Las Vegas Sun

November 17, 2018

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Departure reduces race to a blip on the political radar

When the most interesting thing about a political campaign involves a candidate who chose not to run, it's safe to say that the race doesn't exactly rank up there with Lincoln-Douglas.

The contest for Nevada attorney general was knocked off its axis early this year when the odds-on favorite, Attorney General George Chanos - handpicked by Gov. Kenny Guinn last year to complete the term of fellow Republican Brian Sandoval, who became a federal judge - abruptly announced that he would not seek a full four-year term.

Chanos' departure threw the race wide open - but also transformed the campaign into one that has barely shown up on the political radar screen.

The election pits Democrat Catherine Cortez Masto, a former federal prosecutor who resigned last year as an assistant Clark County manager to run for attorney general, against Don Chairez, an immigration attorney and former District Court judge in Las Vegas who became the last-minute Republican candidate. Also on the Nov. 7 ballot will be Independent American Party candidate O.Q. Chris Johnson of Elko.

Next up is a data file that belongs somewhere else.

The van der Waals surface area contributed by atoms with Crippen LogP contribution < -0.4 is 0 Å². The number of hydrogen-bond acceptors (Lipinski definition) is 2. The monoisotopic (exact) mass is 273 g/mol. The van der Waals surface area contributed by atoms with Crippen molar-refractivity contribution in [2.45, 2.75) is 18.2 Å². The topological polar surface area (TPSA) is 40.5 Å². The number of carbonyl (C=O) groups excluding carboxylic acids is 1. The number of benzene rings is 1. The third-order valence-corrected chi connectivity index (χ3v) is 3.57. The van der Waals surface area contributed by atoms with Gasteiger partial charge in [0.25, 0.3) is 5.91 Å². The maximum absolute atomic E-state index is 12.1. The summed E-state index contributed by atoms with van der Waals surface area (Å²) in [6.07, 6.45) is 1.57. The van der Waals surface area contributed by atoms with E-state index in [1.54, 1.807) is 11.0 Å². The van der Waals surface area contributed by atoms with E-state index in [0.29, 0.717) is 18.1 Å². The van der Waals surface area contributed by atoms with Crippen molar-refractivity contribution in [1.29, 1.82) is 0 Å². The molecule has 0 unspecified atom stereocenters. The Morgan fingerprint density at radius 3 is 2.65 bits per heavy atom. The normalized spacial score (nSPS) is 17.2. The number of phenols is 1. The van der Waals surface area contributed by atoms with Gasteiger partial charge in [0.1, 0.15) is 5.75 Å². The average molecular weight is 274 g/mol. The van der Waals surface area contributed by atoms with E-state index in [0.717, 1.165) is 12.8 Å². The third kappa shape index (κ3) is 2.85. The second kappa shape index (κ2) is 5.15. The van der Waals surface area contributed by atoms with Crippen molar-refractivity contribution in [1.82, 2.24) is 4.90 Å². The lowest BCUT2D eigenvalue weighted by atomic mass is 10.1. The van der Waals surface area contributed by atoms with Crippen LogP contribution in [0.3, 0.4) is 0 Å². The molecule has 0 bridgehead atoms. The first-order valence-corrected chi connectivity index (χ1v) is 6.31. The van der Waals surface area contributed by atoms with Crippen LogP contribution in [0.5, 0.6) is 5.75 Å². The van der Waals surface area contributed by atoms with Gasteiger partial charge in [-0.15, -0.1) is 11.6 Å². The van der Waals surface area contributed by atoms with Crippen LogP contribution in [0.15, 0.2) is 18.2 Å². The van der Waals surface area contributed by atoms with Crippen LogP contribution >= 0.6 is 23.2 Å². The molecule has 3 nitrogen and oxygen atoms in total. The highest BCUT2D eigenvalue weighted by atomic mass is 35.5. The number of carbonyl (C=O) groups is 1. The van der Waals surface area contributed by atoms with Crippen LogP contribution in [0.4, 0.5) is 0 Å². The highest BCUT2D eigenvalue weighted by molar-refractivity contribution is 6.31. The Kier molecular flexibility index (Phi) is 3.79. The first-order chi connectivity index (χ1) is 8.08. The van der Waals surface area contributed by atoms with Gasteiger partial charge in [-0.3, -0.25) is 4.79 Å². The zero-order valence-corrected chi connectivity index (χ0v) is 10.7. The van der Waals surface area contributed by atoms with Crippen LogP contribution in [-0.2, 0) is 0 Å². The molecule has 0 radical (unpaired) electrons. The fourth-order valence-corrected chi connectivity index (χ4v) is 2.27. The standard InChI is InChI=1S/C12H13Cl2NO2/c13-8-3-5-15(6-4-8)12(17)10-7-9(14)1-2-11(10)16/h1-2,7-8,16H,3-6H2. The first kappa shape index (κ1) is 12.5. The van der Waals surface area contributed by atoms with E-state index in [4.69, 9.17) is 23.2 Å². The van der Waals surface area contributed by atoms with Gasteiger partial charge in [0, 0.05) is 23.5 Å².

In a race that seemingly has attracted little attention outside the state Bar Association, Cortez Masto has waged a conventional campaign laced with priorities and positions on a wide range of policy issues.

In contrast, Chairez has mounted a campaign built largely around conservative ideology, typified by this rhetorical broadside: "America is headed toward a police state. We need to realize why we got started in America. America was founded on the principles of separation of powers and checks and balances. But we are out of kilter. Corporate America controls too much of all the branches of government and both parties."

But there has even been too few of such fire-breathing pronouncements - and none of the mudslinging that has characterized the governor's race and others - to shake the lethargy from this race.

What is left is a somnolent campaign in which Cortez Masto and Chairez have struggled to capture voters' attention by touting their experience for the job.

Although this is Cortez Masto's first run for public office, she has a political pedigree. Her father, the late Manny Cortez, was a former Clark County commissioner and chief executive of the Las Vegas Convention and Visitors Authority.